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Kamis, 11 Februari 2021

Donald Trump may be the one on trial, but impeachment has also become a televised group therapy session for Americans - ABC News

"I'm an impartial juror."

It was a declaration of good intention that should have been a statement of the obvious.

But in the tribal world of US politics, the comment stuck out like a mask wearer at a QAnon rally.

It was Louisiana Republican senator Bill Cassidy who delivered the remarks, having just broken ranks with his party to vote to continue the impeachment trial of a Donald J Trump — resident of Mar-a-Lago, Florida.

He dismissed arguments the Senate had no power to pursue a private citizen.

A man in a suit speaking below a chandelier
Republican senator Bill Cassidy was rebuked by his own party for criticising Donald Trump's defence team.(Reuters: Chip Somodevilla)

"If I'm an impartial juror and one side is doing a great job and the other side is doing a terrible job, on the issue at hand, as an impartial juror, I'm going to vote for the side that did the good job," Cassidy said.

He had made the call after the rambling, garrulous oration from Trump's legal team on day one of the Senate trial considering the former president's role in inciting the January 6 riot at the US Capitol.

The Lionel Hutz-esque display by Bruce Castor Jr, in particular, reportedly angered the former president as it was broadcast across the country and around the world on television.

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The star of The Apprentice is, after all, known for marking people's worth based on their on-air performances.

Cassidy was quick to note his vote should not be seen as a forecast on whether he would eventually convict Trump of "high crimes and misdemeanours". But he said he had an "open mind".

Castor wears a suit and mask and holds folders and a satchel as he walks through a grand hall past reporters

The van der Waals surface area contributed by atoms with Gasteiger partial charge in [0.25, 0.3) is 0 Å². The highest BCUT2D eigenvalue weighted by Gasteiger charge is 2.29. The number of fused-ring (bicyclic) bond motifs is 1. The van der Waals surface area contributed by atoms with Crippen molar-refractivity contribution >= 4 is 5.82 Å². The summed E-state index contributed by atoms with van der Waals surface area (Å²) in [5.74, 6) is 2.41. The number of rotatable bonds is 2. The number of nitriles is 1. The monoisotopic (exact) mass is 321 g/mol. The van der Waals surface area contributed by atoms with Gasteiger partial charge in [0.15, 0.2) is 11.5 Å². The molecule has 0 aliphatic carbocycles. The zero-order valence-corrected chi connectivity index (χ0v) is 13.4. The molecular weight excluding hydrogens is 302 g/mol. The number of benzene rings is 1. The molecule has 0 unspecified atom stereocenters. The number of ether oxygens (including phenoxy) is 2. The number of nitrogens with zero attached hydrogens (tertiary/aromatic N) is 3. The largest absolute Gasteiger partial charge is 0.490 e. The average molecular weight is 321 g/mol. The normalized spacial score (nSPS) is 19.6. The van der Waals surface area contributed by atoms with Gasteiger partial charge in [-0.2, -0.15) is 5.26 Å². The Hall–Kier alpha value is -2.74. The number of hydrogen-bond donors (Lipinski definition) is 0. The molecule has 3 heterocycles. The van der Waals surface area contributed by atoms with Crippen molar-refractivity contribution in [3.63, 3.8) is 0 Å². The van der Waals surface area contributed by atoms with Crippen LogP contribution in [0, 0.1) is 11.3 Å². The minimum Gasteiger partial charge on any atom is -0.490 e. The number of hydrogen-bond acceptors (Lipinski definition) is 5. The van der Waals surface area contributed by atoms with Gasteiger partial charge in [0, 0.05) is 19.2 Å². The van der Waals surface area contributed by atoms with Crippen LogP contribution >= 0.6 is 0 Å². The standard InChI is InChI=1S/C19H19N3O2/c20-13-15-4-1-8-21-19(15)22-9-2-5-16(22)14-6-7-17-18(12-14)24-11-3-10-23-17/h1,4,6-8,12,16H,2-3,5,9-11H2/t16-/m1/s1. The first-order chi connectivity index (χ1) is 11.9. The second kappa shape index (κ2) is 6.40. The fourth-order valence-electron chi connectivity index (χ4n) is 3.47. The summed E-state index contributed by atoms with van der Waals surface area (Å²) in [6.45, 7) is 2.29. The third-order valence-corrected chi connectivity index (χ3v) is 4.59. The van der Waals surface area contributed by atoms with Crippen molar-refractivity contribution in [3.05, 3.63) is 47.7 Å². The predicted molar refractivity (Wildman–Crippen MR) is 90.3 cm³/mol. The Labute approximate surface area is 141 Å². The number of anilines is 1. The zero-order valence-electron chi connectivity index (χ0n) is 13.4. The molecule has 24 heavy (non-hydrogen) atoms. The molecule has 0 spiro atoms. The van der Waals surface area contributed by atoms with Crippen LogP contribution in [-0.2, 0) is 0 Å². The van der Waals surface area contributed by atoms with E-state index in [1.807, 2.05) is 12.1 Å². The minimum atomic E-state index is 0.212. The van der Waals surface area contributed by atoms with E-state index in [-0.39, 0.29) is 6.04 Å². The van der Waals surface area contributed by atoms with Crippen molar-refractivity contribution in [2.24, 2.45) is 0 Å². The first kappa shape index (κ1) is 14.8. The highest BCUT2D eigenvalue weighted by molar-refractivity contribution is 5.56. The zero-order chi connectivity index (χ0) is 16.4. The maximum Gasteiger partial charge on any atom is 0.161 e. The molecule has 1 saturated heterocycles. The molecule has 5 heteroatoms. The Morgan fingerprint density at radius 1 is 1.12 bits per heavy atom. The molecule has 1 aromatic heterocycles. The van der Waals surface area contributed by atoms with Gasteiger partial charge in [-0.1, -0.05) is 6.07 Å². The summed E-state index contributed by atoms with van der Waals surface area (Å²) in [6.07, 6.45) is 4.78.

Bruce Castor, the lawyer for former president Donald Trump, has been criticised for a meandering performance during the hearings.(AP: Brandon Bell)

The decision by the Louisiana Republican, a doctor by trade, was diagnosed as treachery by his local party members.

The state GOP swiftly issued a statement saying it was "profoundly disappointed" in their senator, suggesting he was supporting "politically motivated, bogus charges".

The Republican members, from a state where the alligator population is in excess of a million, labelled the Senate trial a "kangaroo court".

The Trump jury was there when the mob tore through

Cassidy's position is one the Democrat impeachment managers would hope other Republicans share.

The emphasis there is on the word "hope", given how tightly some GOP members have tied themselves to Trump's political fortunes.

The Democrats, in prosecuting their case that the former president is solely responsible for the "insurrection", painted a vivid picture of the chaos that enveloped the US Capitol on January 6.

Police stand in front of the Capitol in Washington in a cloud of gas.
Five people were killed and hundreds more were injured when supporters of Mr Trump stormed the US Capitol.(AP: Julio Cortez)

They replayed snippets from the many gigabytes of video that exist from that day, shot by rioters on their mobile phones — the very same material the FBI has used to identify and charge hundreds of individuals.

Impeachment managers introduced previously unseen vision from security cameras inside the Capitol, showing just how close the pack of Trump supports had come to reaching members of Congress.

Mike Pence and his family were seen being bundled out of the Senate chamber by the Secret Service as rioters, some of whom had erected a hangman's noose out the front of the Capitol for the former vice-president to swing from, searched the corridors for him.